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Interactive Investor hires Morningstar to run ‘best buys’


Interactive Investor will hand over the day-to-day running of its “best buy” list of funds to Morningstar to guard against conflicts of interest around its influential recommendations of funds to retail investors.

The UK’s second-largest funds supermarket said that the Chicago-based financial data company would take over management of its recommended funds lists, including the flagship Super 60, which help retail buyers choose between the multitude of funds on the market.

While the UK platform said it will still oversee the lists and keep ultimate responsibility for its recommendations, the new arrangement effectively means the two companies will have to agree to major changes, providing a third-party check on how the lists are run.

“It’s very important to us that the process is completely robust and there’s no sense of any conflicts on the rated list,” said Richard Wilson, chief executive of Interactive Investor.

The changes come a month after Interactive Investor struck a deal to be acquired for £1.5bn by FTSE 100 asset manager Abrdn, one of the fund houses that competes to secure coveted spots on the best buy product list. Interactive Investor said the changes were planned long before the deal.

The shift also comes ahead of the Financial Conduct Authority’s hotly anticipated report into the collapse of Neil Woodford’s fund, which froze investors’ cash and left them with painful losses.

“Best buy” lists of funds have come under scrutiny in the aftermath of the Woodford affair. The list run by Hargreaves Lansdown, which recommended Woodford’s fund, was blamed for encouraging investors to buy into the doomed strategy by critics who say the platform has not been held accountable for its role in the scandal.

Hargreaves Lansdown overhauled its own recommended lists following the Woodford affair. The FCA has urged platforms to make sure that they “construct [lists] impartially and manage conflicts”. 

The regulator said in a letter to the Treasury select committee last week that “all key evidence” in the Woodford probe had been gathered and it was analysing “what action should be taken and against whom”.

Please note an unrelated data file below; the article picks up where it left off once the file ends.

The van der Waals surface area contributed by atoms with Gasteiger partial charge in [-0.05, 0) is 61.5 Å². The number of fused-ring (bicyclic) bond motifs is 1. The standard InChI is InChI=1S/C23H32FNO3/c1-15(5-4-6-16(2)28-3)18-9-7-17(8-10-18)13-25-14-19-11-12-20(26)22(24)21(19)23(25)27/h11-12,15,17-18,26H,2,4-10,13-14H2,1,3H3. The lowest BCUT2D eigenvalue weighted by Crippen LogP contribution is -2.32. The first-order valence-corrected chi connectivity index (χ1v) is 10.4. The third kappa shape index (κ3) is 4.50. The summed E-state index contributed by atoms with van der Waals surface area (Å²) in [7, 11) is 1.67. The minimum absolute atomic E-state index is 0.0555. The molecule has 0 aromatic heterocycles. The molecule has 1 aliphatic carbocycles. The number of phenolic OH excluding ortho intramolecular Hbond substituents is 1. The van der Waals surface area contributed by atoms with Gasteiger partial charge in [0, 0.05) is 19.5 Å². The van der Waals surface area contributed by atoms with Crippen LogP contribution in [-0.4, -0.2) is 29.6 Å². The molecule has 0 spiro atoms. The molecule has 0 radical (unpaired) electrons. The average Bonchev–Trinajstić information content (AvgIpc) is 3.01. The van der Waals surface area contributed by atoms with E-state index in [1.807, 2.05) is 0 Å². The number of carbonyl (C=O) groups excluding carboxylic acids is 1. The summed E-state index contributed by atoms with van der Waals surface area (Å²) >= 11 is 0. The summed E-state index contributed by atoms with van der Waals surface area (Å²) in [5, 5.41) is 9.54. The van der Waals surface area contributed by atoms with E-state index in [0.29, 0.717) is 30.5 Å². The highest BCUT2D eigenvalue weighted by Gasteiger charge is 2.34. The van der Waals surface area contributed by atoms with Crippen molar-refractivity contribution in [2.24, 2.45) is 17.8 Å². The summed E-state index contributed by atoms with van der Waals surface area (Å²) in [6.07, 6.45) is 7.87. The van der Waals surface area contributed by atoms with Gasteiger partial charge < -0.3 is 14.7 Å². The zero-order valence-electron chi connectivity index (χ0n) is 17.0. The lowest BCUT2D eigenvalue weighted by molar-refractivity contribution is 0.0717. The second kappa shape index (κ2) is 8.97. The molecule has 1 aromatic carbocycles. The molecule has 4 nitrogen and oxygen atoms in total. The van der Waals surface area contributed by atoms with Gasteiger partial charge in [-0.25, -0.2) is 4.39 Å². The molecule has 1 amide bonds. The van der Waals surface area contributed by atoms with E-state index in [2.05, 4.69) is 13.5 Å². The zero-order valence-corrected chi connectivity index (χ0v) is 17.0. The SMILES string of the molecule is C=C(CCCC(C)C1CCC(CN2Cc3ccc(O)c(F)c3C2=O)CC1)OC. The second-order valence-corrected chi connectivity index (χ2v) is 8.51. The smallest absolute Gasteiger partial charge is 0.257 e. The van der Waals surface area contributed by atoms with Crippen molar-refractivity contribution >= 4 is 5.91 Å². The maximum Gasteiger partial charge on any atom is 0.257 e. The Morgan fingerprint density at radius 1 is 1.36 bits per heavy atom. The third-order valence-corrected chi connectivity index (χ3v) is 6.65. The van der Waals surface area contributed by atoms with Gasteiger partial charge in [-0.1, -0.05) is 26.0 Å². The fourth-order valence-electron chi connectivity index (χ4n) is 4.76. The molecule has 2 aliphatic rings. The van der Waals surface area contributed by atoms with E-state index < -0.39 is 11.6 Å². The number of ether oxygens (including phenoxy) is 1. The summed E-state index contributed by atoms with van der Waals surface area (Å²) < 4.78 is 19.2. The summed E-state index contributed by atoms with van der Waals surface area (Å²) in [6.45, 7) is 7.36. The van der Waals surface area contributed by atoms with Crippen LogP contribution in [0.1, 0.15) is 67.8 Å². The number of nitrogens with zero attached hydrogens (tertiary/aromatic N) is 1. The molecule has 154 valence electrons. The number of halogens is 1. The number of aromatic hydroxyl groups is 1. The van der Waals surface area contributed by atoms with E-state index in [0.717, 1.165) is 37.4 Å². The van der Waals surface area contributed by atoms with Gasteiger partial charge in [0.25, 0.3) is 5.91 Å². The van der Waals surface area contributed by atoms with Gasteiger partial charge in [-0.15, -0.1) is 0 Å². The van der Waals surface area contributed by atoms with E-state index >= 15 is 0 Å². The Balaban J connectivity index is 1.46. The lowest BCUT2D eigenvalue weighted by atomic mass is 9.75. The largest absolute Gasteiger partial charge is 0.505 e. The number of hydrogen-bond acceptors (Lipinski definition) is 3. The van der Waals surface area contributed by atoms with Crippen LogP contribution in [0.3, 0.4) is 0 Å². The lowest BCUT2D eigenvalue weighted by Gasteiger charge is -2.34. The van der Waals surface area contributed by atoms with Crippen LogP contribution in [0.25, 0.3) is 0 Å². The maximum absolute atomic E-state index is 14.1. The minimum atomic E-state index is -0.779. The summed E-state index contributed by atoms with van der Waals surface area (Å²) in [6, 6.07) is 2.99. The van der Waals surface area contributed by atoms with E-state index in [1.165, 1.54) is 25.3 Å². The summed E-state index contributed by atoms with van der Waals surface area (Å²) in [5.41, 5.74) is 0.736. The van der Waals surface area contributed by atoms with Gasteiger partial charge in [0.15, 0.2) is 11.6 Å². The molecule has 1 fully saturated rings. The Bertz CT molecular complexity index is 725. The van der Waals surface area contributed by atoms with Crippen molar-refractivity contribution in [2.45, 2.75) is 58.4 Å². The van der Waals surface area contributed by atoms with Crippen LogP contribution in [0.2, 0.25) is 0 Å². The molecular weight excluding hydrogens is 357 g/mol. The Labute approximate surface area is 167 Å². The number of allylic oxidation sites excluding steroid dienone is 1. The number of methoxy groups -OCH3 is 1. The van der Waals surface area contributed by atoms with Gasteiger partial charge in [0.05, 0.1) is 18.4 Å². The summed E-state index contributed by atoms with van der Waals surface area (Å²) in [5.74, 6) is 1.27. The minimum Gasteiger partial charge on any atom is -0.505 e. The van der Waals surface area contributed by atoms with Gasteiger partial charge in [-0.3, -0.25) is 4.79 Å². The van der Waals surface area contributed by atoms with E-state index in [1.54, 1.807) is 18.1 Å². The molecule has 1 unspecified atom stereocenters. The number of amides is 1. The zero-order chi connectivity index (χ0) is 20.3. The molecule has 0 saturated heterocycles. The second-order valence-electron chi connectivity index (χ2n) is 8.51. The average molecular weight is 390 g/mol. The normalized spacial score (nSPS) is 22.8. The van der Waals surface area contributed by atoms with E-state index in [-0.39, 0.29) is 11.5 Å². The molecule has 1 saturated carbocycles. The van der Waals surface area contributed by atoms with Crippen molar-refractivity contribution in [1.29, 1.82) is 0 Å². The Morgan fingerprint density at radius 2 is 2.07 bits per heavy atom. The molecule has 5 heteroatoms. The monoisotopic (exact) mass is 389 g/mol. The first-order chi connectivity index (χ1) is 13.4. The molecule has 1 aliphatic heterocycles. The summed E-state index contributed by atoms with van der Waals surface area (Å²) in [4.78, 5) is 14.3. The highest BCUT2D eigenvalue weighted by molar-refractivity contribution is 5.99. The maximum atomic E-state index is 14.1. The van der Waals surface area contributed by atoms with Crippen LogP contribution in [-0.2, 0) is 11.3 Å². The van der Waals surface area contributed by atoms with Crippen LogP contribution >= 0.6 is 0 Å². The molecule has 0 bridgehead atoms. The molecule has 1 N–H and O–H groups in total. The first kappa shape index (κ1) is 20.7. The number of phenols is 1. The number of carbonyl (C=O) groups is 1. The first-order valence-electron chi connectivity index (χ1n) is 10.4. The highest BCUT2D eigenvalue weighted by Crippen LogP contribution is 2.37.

“Platforms will expect to get more pressure and challenge given the Hargreaves and Woodford disaster. So this is part of our process to make sure [the list is] bullet proof,” said Wilson.

Morningstar will bring to bear its vast troves of data and large team of analysts. The firm already has its own extensive set of fund recommendations, including gold, silver and bronze medals dished out by its analysts. Its work for Interactive Investor will use a separate set of criteria, decided and overseen by the UK platform.

“A third party being in the room and running the mechanics is significant,” Wilson said. “Ultimately, both parties need to be comfortable.” 

Gavin Corr, global head of Morningstar’s manager selection services, said the company’s funds research is undertaken with “complete independence and without any financial inducement” from the asset managers that create the funds.

“This independent business model ensures that we can partner with Interactive Investor to deliver to their clients the best possible fund research . . . whilst removing any potential conflict of interest with those asset managers,” he said.

Roughly half of retail fund sales in the UK flow through platforms, according to the Investment Association, giving companies like Interactive Investor considerable sway in the industry. The deal with Abrdn will bring the platform’s 400,000 customers within the Edinburgh-headquartered financial group.

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